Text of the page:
Things I Don’t Miss About Being Pregnant (a.k.a. talking about big bellies and peeing)
by Sharon Tjaden-Glass
I was sitting on the couch the other day, working on my laptop, and I pulled my legs up to the cushion and crossed them and thought…
Whoa… Been a while since I’ve been able to do that.
Six months postpartum and 28 pounds lighter–and just now starting to realize that I’m starting to really move past the physical limitations that pregnancy put on my whole body.
From the second trimester until now (October 2016-August 2017), I haven’t felt comfortable with/haven’t been able to…
- lie on my stomach (duh)
- lie on my back (heavy uterus on my spine)
- hunch forward (it cut off my air supply)
- sit with legs crossed (belly in the way)
- sit with legs closed (again, the belly)
- sit much, period (weight of belly would pull me forward)
- stand in place for a period of time (low back pain)
Now, think about your day. Think about how much time you spent in any of these positions.
Now, take that time away and replace it with either walking or lying on your side. Because that’s how I basically existed for most of Week 40 and 41.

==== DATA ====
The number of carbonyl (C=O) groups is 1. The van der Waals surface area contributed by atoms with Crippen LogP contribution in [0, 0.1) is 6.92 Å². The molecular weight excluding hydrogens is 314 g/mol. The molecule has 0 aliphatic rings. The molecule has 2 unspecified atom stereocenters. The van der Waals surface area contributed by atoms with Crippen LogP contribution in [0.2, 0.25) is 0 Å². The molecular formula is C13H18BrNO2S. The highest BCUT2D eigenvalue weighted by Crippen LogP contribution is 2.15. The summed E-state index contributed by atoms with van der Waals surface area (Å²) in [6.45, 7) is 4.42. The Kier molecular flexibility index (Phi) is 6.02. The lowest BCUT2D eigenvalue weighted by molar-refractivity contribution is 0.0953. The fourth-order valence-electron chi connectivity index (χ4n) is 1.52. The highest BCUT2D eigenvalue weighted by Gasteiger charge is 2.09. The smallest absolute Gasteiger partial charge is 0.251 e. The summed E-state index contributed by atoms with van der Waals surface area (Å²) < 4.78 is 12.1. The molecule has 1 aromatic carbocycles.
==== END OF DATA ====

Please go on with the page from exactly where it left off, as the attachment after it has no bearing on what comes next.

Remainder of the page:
I remember in that last trimester being horrified that my boobs were literally resting on my belly.
And worse, my belly was resting on my thighs.
From my neck to my knees, I just felt like pure belly.
I did not find this reassuring or comforting or magical or any other variation of positive.
I just felt e-nor-mous.
Now that I’m six months postpartum, I’m starting to regain a lot of my old physical self. I can do kickboxing for an hour and running for forty-five minutes. My legs and feet aren’t so swollen that I don’t recognize my legs.
And, hey, I can pee. Normally.
It’s hard to believe that it’s been about a whole year of altered peeing.
At first, it was frequent peeing because of hormones.
Then, it was frequent peeing because of more amniotic fluid.
Then, it was frequent peeing because, geesh, my bladder was completely smooshed under the weight of the baby.
And then, it was my organs moving back into their original places and my brain readjusting my expectations of how long I can go between peeing and then being amazed when, wow, I haven’t peed in two hours and I’m still okay! And, look at that!, I didn’t pee myself when I sneezed!
At six months postpartum, a woman’s body (particularly hormones) start returning to pre-pregnancy levels, making it much easier to shed the baby weight. I’ve started to really notice this in the last three weeks. While it took me 5 weeks to lose 1 pound when I was between three and four months postpartum, I’ve now started to drop about 1 pound every two weeks.
To which I say, ” ‘Bout time.”
17 pounds left to go.